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The jury is in: traditional security is out — and it’s being replaced with service-based solutions. The bottom line is: if you’re not embracing it, you’ll soon be left behind. XaaS — the collective term referring to the delivery of anything as a service — includes all services made possible through the use of the cloud. Security-as-a-Service (SaaS), which encompasses any type of system from access control to video surveillance, has paved the way for users to gain significant functionality and scalability not previously experienced with more traditional methods. Complicated IT functions SaaS allows manufacturers to provide numerous benefits to their customers As such, there is a marked transition for manufacturers from simply designing and building products to providing a service rooted in a partner- and customer-centric focus. This change hasn’t come easily. Some are still holding out and waiting for the “fad” to pass. However, the potential advantages for all parties involved far outweigh the perceived negative points. First and foremost, SaaS allows manufacturers to provide numerous benefits to their customers. An “as-a-service” model shifts the burden of data maintenance and infrastructure spending to an integrator/dealer partner or service provider. This relieves the end user of the expertise necessary to implement complicated IT functions to keep networked and on-premise solutions up-to-date. Traditional security systems Additionally, end users demand solid customer service. For some end users, traditional security systems are so similar in features and functionality that the key differentiator is the ability of the integrator or manufacturer to provide exceptional customer service and training. This is made possible through the service-based model, where customers appreciate a strong relationship with their integrator or manufacturer that provides them with additional knowledge and assistance when necessary. The cloud has proven to be highly functional, flexible, and convenient for organisations Everyone also wants convenience. In the consumer market, we invest in things like meals that are pre-measured, prepped, and ready to be cooked, or companies that auto-ship dog food to our door each month. This ease-of-use translates over to the B2B market, where time is money and systems that save valuable resources are highly regarded. The role of the cloud The cloud has proven to be a highly functional, flexible, and convenient method for organisations to leverage as part of their strategies to protect and modernise their facilities. And the service-based nature lends itself well; forward-thinking integrators and dealers can diversify their product arsenal while still capitalising on a recurring monthly revenue model (RMR). But then why has there been so much resistance to this change? Over the last 10 to 15 years, the cloud has gotten a bad rap for a myriad of reasons, including usability, management, and unreliability. However, that view of the cloud is changing for the positive as the technology becomes more advanced and innovators learn more about what it means to design a product or service with security at its core. "As-a-service” platform For example, one of the biggest misconceptions that plagues the cloud is the idea that it is not secure. However, the security of public cloud service providers is integral to their success because their business depends on it. Developing an ongoing and trustworthy relationship with customers can only be made possible through the assurance that their services are safe and the customer’s data is protected. As such, they’ve embraced the service-based model that is, at its core, the future of the business world as we know it. There isn’t a person, manufacturer, or integrator partner out there today who isn’t somehow touched or influenced by an “as-a-service” platform. And it’s about time the service-based model that leverages the public cloud reaches the masses.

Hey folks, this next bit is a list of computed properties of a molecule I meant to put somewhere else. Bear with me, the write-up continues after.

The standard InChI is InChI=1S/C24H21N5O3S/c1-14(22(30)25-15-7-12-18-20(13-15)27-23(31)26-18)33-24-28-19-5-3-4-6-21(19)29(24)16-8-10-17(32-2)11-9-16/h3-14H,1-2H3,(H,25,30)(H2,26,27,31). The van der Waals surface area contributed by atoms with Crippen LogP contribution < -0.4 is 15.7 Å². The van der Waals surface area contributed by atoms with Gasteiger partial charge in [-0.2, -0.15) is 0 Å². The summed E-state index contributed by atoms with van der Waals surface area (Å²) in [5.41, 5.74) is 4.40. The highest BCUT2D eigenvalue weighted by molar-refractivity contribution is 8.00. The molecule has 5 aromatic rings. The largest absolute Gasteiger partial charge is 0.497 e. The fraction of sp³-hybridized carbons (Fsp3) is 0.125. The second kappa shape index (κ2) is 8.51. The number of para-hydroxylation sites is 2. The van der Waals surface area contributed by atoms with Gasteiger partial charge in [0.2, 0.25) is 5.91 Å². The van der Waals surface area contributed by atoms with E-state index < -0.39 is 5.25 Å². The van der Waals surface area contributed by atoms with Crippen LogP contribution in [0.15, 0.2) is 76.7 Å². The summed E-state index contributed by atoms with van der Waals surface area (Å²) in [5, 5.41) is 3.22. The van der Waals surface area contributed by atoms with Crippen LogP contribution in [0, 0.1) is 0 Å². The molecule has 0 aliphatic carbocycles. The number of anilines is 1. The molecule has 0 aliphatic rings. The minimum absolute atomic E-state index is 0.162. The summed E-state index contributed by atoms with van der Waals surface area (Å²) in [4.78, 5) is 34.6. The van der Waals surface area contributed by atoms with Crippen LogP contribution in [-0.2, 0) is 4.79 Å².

The statistics are staggering. The death tolls are rising. And those who now fear environments that were once thought to be safe zones like school campuses, factories, commercial businesses and government facilities, find themselves having to add the routine of active-shooter drills into their traditional fire drill protocols. The latest active shooter statistics released by the FBI earlier this year in their annual active-shooter report designated 27 events as active shooter incidents in 2018. The report reveals that 16 of the 27 incidents occurred in areas of commerce, seven incidents occurred in business environments, and five incidents occurred in education environments. Deadly active-shooter events Six of the 12 deadliest shootings in the country have taken place in the past five years Six of the 12 deadliest shootings in the country have taken place in the past five years, including Sutherland Springs church, Marjory Stoneman Douglas High School, the San Bernardino regional center, the Walmart in El Paso and the Tree of Life Synagogue in Pittsburgh, which have all occurred since 2015. Although these incidents occurred in facilities with designated entry points common to churches, schools and businesses, the two most deadly active-shooter events since 2015 were the Route 91 Harvest music festival shooting in Las Vegas that left 58 dead and the Pulse nightclub killings in Orlando where 49 perished. As Christopher Combs, special agent in charge of the FBI field office in San Antonio, Texas, said during a news conference following the August 31 mass shooting in Odessa, Texas that claimed seven lives: “We are now at almost every two weeks seeing an active shooter in this country." Active shooter incidents Between December 2000 and December 2018, the FBI’s distribution of active shooter incidents by location looks like this: Businesses Open to Pedestrian Traffic (74) Businesses Closed to Pedestrian Traffic (43) K-12 Schools (39) Institutions of Higher Learning (16) Non-Military Government Properties (28) Military Properties—Restricted (5) Healthcare Facilities (11) Houses of Worship (10) Private Properties (12) Malls (6) What the majority of these venues have in common is they all have a front entrance or chokepoint for anyone entering the facilities, which is why any active-shooter plan must include a strategy to secure that entry point. Situational awareness in perimeter and door security Preventing people with the wrong intentions from entering the space is the goal" According to Paul Franco, an A&E with more than 28 years of experience as a consultant and systems integrator focusing on schools, healthcare and large public and private facilities, that while active shooter incidents continue to rise, the residual effect has been an increase in situational awareness in perimeter and door security. “Certainly, protecting people and assets is the number one goal of all our clients. There are multiple considerations in facilities like K-12 and Healthcare. Preventing people with the wrong intentions from entering the space is the goal. But a critical consideration to emphasise to your client is getting that person out of your facility and not creating a more dangerous situation by locking the person in your facility,” says Franco. High-security turnstiles “Schools today are creating a space for vetting visitors prior to allowing access into the main facility. Using technology properly like high-security turnstiles offer great benefits in existing schools where space constraints and renovation costs can be impractical.” What steps should they be taken when recommending the proper door security to ensure the building is safe As a consultant/integrator, when discussions are had with a client that has a facility in a public space like a corporate building, government centre or industrial facility, what steps should they be taken when recommending the proper door security to ensure the building is safe and can protect its people and assets? For Frank Pisciotta, President and CEO of Business Protection Specialists, Inc. in Raleigh, North Carolina, a fundamental element of his security strategy is making appropriate recommendations that are broad-based and proactive. Properly identifying the adversaries “As a consultant, my recommendations must include properly identifying the adversaries who may show up at a client’s door, the likelihood of that event occurring, the consequences of that event occurring, determining if there are tripwires that can be set so an organisation can move their line of defence away from the door, educating employees to report potential threats and creating real-time actionable plans to respond to threats. A more reactionary posture might include such thing as target hardening such as ballistic resistant materials at entry access points to a facility,” Pisciotta says. Veteran consultant David Aggleton of Aggleton & Associates of Mission Viejo, California recommends that clients compartmentalise their higher security areas for limited access by adding multiple credential controls (card + keypad + biometric), along with ‘positive’ access systems that inhibit tailgating/piggybacking such as secure turnstiles, revolving door and mantrap if your entrances and security needs meet the required space and access throughput rates. Integrated solution of electronic access control Defining a single point of entry in some public facilities is becoming the new standard of care according to many A&Es and security consultants, especially in a school environment. This approach allows a concerted effort when it comes to staffing, visitor monitoring and an integrated technology solution. The bottom line remains: most buildings are vulnerable to a security breach A proactive stance to securing a door entryway will use an integrated solution of electronic access control, turnstiles, revolving doors and mantraps that can substantially improve a facility’s security profile. The bottom line remains: most buildings are vulnerable to a security breach, so it’s not a matter of if there will be a next active shooter tragedy, it’s only a matter of where. Enhancing access control assurance “There is no easy answer to this question,” says Pisciotta referring to how a secured entrance can deter an active shooter. “There have been at least two high-profile incidents of adversaries shooting their way into a facility through access control barriers. So, if the threat so dictates, a ballistic resistant might be required.” He concludes: “There is obviously no question that turnstiles, revolving doors and man traps enhance access control assurance. Electronic access control is easy to integrate with these devices and providing that credentials are secure, approval processes are in place, change management is properly managed and the appropriate auditing measures in place, access control objectives can be met.”